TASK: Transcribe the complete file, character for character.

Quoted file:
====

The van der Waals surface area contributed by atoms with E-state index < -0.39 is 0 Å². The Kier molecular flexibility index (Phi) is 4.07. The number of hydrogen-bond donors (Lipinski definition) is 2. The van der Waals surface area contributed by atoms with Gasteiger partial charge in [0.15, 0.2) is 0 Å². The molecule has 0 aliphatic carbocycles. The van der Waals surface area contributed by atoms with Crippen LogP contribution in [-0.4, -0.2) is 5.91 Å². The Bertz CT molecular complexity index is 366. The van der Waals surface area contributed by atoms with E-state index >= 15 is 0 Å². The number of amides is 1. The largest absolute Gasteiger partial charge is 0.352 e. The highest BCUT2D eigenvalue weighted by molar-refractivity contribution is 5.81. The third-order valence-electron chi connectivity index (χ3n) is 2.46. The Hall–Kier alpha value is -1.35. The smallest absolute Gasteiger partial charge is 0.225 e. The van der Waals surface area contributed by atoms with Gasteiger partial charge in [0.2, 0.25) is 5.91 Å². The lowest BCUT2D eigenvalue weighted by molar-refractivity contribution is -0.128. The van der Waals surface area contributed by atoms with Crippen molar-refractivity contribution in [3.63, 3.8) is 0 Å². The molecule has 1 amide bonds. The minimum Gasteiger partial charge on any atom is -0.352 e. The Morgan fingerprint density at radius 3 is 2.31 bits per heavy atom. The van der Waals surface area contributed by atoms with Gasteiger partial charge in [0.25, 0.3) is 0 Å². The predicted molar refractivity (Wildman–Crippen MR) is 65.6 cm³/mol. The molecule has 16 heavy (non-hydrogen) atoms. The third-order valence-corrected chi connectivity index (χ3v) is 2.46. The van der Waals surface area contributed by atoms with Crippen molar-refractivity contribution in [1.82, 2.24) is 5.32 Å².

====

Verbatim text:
The van der Waals surface area contributed by atoms with E-state index < -0.39 is 0 Å². The Kier molecular flexibility index (Phi) is 4.07. The number of hydrogen-bond donors (Lipinski definition) is 2. The van der Waals surface area contributed by atoms with Gasteiger partial charge in [0.15, 0.2) is 0 Å². The molecule has 0 aliphatic carbocycles. The van der Waals surface area contributed by atoms with Crippen LogP contribution in [-0.4, -0.2) is 5.91 Å². The Bertz CT molecular complexity index is 366. The van der Waals surface area contributed by atoms with E-state index >= 15 is 0 Å². The number of amides is 1. The largest absolute Gasteiger partial charge is 0.352 e. The highest BCUT2D eigenvalue weighted by molar-refractivity contribution is 5.81. The third-order valence-electron chi connectivity index (χ3n) is 2.46. The Hall–Kier alpha value is -1.35. The smallest absolute Gasteiger partial charge is 0.225 e. The van der Waals surface area contributed by atoms with Gasteiger partial charge in [0.2, 0.25) is 5.91 Å². The lowest BCUT2D eigenvalue weighted by molar-refractivity contribution is -0.128. The van der Waals surface area contributed by atoms with Crippen molar-refractivity contribution in [3.63, 3.8) is 0 Å². The molecule has 1 amide bonds. The minimum Gasteiger partial charge on any atom is -0.352 e. The Morgan fingerprint density at radius 3 is 2.31 bits per heavy atom. The van der Waals surface area contributed by atoms with Gasteiger partial charge in [0.25, 0.3) is 0 Å². The predicted molar refractivity (Wildman–Crippen MR) is 65.6 cm³/mol. The molecule has 16 heavy (non-hydrogen) atoms. The third-order valence-corrected chi connectivity index (χ3v) is 2.46. The van der Waals surface area contributed by atoms with Crippen molar-refractivity contribution in [1.82, 2.24) is 5.32 Å².